Enrollments in Medicare drug benefit rise | VailDaily.com

Enrollments in Medicare drug benefit rise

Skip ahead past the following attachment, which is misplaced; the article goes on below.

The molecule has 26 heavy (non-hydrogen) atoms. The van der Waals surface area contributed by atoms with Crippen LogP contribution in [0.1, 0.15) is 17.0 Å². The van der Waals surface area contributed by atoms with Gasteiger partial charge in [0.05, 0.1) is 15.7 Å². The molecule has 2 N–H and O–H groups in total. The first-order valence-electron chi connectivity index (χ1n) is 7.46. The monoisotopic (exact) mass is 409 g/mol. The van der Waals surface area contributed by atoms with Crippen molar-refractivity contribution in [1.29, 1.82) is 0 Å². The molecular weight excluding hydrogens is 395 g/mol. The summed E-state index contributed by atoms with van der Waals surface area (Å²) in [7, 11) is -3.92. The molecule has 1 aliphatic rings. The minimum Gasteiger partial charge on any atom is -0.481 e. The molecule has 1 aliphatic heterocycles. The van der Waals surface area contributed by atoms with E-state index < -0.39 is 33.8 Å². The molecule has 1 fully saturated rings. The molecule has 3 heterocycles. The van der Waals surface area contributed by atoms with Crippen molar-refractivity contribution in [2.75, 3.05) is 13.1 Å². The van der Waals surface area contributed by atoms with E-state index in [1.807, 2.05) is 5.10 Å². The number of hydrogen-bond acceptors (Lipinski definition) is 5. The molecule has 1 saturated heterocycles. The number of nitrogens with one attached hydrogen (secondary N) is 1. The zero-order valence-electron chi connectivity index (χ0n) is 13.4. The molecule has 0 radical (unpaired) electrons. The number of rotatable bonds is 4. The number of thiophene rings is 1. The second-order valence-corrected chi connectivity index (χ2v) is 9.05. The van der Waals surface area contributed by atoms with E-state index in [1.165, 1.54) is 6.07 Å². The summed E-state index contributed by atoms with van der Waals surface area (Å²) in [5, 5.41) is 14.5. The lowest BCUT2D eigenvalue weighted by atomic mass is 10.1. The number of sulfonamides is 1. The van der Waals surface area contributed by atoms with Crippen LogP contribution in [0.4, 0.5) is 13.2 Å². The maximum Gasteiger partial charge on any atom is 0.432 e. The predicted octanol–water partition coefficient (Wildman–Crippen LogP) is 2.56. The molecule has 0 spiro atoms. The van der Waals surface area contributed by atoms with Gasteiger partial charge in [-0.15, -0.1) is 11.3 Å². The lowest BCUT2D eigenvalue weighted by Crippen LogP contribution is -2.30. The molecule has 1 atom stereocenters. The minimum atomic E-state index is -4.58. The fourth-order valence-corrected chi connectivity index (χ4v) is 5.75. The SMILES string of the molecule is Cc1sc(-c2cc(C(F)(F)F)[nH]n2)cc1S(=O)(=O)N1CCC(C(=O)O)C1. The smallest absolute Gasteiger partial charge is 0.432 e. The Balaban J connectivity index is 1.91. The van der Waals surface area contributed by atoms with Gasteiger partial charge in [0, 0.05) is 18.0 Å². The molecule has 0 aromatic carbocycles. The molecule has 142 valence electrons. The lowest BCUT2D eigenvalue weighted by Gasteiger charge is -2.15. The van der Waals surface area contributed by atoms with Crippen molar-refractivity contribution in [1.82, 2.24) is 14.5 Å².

WASHINGTON – About 5.4 million people have signed up for the new Medicare drug benefit over the past three months, a number that the Bush administration trumpeted Wedneday but others said was indicative of the program’s problems.The enrollees represent a quarter of the 22 million elderly and disabled people who could voluntarily enroll in the program.An additional 20 million were automatically enrolled because they were covered previously by their employer, Medicaid or other government programs.The latest numbers show that beneficiaries are warming to the program, Health and Human Services Secretary Mike Leavitt said from Pensacola, Fla. “We wouldn’t have 250,000 to 400,000 people a week enrolling if it wasn’t a good deal for seniors.”But Sen. Carl Levin, D-Mich., had a different take after speaking with about 100 senior citizens in his state Wednesday morning.”I can’t debate numbers. I can only reflect that there’s real deep anger and hostility at all the snafus, all the problems,” Levin said. “I’m glad I voted against this program.”Levin said the senior citizens voiced frustration with the program’s complexity and with how long it took to get answers to their questions.”There’s more than just a lot of bugs and startup snafus,” he said. “There’s some real structural problems.”In the first few weeks, some of the poorest elderly and disabled Americans were not automatically enrolled in the benefit as required. Many were also charged higher co-payments than they were supposed to have paid. Most states stepped in to help pay for some of their residents’ medicine.Leavitt said the program is working much more smoothly now. He expressed confidence that insurers would make it easier for beneficiaries to understand the benefit and to reduce the dozens of plan choices available to them.”The market will simplify this in the same way it’s driven the costs down” he said.The administration initially had highlighted the wide variety of choice that consumers in most states had.The administration has said repeatedly over the past year that it expects 28 million to 30 million people to enroll in the benefit this year. The deadline for enrollment is May 15.Some health care analysts critical of the drug benefit said the enrollment numbers are misleading unless people realize the large majority of enrollees already had coverage through Medicaid, their employer, or though other government programs.Ron Pollack, executive director of Families USA, said the Bush administration once cited loftier expectations for enrollment. In the Federal Register in January 2005, HHS said 39.1 million beneficiaries would have drug coverage because of the new program.”If enrollment is exceeding expectations, it is only because expectations have been greatly diminished,” he said.Under the new benefit, senior citizens and the disabled are eligible to participate in a private drug plan or in a Medicare Advantage plan that will cover a portion of their drug costs.The insurers get a subsidy from the federal government to provide the benefit, and beneficiaries also pay monthly premiums, as well as co-payments and a deductible. The cost to the beneficiary depends upon the plan they select.The poor are eligible for additional subsidies that greatly reduce the cost of their medicine.—On the Net:Official Medicare site: http://www.medicare.govVail, Colorado

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